Access to Supplies Isn’t a Question, It’s a Right
My Blood Glucose Meter is one of the most important things in my life. Its one of the first things that I see on my bedside table when I wake up in the morning. I’ll zip it up securely in its little black case and tuck it safely in my satchel, where it will accompany me on my daily commute. I’ll open my satchel again before I start the car, just to make sure that its there. When I get to work, I’ll place it carefully on the shelf in my locker. It patiently sits there for much of the day, ready to be at my service as much or as little as I need it. Before morning tea. Before lunch. As a post-lunchtime reassurance. If I start to sweat or shake uncontrollably. At the end of the day, I’ll tuck it safely back into my satchel, before it finds its familiar place back on my bedside table at home.
When I’m dealing with a disease that is unpredictable and ever-changing, numbers are always on my mind. They plague me throughout the day. They plague me when eat. They even plague me when I stir in the middle of the night. I’m constantly questioning myself. Thinking to myself. Doubting myself. ‘I wonder what my blood sugar level is right now? Did I give myself enough insulin at lunchtime? How much will I drop in the next hour? Am I feeling hypo? No, it must just be this afternoon’s task that’s exhausting me. Wait, maybe I am hypo? No, no way. Well, maybe…’
Last week alone I had 58 moments of uncertainty. Last fortnight there were 125. And in the last month there were 257 of them. And I have this one little device that has the power to sweep my mind clean of all the thought processes scattered there. To dismiss all of my concerns and rid me of my fears. To keep me grounded. To keep me sane. One little prick produces a number and I’m empowered again. I feel secure. I’m back in control. I know how to react.
I consider myself pretty lucky here in Oz to have unlimited access to blood glucose meter test strips, needles and other non-medication products that I use on a daily basis to manage my diabetes. Since registering with the National Diabetes Services Scheme (NDSS) upon diagnosis, I have been able to get my diabetes stuff at a heavily subsidised cost, without a doctor’s prescription, whenever I like. As little or as much as I feel I need it in order to manage my condition.
So, I’m pretty devastated to hear that some Aussies with type 2 diabetes are about to have that freedom taken away from them. If their diabetes is not treated with insulin, it will be up to their doctor to decide whether they will benefit from blood glucose monitoring after an initial 6 month supply of test strips.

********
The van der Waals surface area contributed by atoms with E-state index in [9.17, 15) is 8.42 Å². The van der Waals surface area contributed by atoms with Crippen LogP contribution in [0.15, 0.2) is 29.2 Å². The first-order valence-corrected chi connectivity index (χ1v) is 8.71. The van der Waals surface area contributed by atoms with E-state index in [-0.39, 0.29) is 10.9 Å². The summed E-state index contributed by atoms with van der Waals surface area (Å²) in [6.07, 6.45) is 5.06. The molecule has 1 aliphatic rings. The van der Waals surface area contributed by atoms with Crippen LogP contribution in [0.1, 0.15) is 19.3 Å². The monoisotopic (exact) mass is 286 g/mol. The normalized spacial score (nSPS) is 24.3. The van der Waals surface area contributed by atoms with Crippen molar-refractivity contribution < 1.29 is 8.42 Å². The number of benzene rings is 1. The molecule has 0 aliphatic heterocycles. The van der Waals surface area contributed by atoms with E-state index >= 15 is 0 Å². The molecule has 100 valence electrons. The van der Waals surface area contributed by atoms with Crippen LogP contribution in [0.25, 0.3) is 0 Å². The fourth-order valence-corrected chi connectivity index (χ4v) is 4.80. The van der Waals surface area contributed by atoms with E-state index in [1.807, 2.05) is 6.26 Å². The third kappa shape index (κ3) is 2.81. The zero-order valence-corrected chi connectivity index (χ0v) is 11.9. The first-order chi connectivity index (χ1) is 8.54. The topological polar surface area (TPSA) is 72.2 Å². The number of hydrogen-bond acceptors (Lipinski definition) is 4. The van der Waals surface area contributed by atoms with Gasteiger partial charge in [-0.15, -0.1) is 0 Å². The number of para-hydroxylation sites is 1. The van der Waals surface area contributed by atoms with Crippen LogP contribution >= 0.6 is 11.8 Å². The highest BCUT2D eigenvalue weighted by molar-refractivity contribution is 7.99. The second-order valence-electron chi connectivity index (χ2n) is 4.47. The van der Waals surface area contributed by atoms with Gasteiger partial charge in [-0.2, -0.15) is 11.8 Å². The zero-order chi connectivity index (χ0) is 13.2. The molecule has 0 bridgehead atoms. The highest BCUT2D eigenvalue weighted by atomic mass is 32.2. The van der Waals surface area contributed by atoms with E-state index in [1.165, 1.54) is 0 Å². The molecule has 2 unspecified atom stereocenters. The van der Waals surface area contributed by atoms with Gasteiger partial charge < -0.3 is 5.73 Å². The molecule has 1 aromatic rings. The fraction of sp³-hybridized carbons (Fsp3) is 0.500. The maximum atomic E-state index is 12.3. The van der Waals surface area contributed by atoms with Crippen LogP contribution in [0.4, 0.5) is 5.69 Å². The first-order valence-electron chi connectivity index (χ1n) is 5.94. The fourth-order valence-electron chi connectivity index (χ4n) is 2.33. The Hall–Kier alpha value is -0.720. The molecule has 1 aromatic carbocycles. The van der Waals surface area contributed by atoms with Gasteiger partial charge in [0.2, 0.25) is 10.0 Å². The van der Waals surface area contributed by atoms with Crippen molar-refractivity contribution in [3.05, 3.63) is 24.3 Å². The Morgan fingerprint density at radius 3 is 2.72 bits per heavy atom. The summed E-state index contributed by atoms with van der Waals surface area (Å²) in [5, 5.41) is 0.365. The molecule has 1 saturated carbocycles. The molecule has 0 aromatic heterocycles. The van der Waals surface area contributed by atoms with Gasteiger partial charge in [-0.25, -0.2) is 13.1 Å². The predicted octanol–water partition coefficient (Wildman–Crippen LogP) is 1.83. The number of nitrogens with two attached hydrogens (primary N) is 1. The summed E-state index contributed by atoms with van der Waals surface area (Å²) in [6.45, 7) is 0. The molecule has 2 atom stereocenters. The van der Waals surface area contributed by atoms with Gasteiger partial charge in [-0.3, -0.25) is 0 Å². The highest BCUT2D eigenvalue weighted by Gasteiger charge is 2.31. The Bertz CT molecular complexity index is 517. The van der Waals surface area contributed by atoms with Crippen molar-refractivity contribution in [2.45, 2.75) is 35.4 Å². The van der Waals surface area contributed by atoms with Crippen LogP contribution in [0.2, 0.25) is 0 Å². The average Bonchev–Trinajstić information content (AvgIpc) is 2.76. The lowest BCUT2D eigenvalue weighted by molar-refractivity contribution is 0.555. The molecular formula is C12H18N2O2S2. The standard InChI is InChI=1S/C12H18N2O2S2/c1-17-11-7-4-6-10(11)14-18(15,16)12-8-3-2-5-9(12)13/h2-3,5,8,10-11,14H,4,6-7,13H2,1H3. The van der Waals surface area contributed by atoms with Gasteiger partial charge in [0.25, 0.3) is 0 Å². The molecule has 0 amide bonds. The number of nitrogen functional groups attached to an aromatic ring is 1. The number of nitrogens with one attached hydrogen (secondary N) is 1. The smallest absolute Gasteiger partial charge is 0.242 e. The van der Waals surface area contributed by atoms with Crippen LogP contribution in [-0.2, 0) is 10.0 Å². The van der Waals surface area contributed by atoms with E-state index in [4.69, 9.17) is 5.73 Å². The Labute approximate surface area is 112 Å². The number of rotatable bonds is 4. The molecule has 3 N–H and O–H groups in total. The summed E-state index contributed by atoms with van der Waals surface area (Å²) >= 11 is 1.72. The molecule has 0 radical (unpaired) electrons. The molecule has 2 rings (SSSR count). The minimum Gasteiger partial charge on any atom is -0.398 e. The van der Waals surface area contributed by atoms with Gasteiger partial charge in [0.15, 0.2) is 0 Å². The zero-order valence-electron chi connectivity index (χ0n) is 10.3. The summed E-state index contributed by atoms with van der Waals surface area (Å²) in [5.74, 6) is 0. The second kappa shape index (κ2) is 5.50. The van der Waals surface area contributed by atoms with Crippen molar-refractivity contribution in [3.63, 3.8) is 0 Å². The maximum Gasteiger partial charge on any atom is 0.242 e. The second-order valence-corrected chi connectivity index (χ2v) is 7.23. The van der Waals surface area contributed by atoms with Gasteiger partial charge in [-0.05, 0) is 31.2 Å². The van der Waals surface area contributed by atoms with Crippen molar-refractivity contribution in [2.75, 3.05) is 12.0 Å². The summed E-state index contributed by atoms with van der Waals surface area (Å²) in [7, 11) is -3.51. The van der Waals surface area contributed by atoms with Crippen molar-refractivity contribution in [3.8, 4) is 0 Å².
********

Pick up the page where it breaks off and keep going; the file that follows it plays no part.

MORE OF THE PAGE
Yes, a type 2 would not use blood glucose monitoring as much as a type 1. But I’ve no doubt that they would go through those exact same feelings and thought processes. I’ve no doubt that at some point during the day, the week or the month, a type 2 would need to rely on the security of a blood glucose test. If they’ve eaten something different at dinner. If they’ve done more exercise than normal. If they’re not feeling well. Diabetes causes A LOT of uncertainty.
Its like being handed a box of test strips and being told “you have 6 months to get your diabetes under control.” And then in 6 months your blood glucose meter is taken away and you’re told “you now have to keep your blood sugar levels between 4 and 8 all the time.”
Diabetes is not something that we can always “get” under control in 6 months, let alone maintain all the time. Our lifestyles are ever changing – work, travel, diet, families, physical activity – all of which have significant impacts on our diabetes. Doctors aren’t by our side 24 hours a day to see, let alone understand, what we’re going through. The only person who knows you best, is you.
We are blessed to have all of these fantastic tools available today to help us manage our diabetes. For many, a blood glucose meter gives us a sense of security and control. It should never be a question of who gets them. I only wish the people making these decisions would understand.
Source: The inspiration for this story came from Renza at the Diabetogenic blog. There are more details about this decision process over on her blog.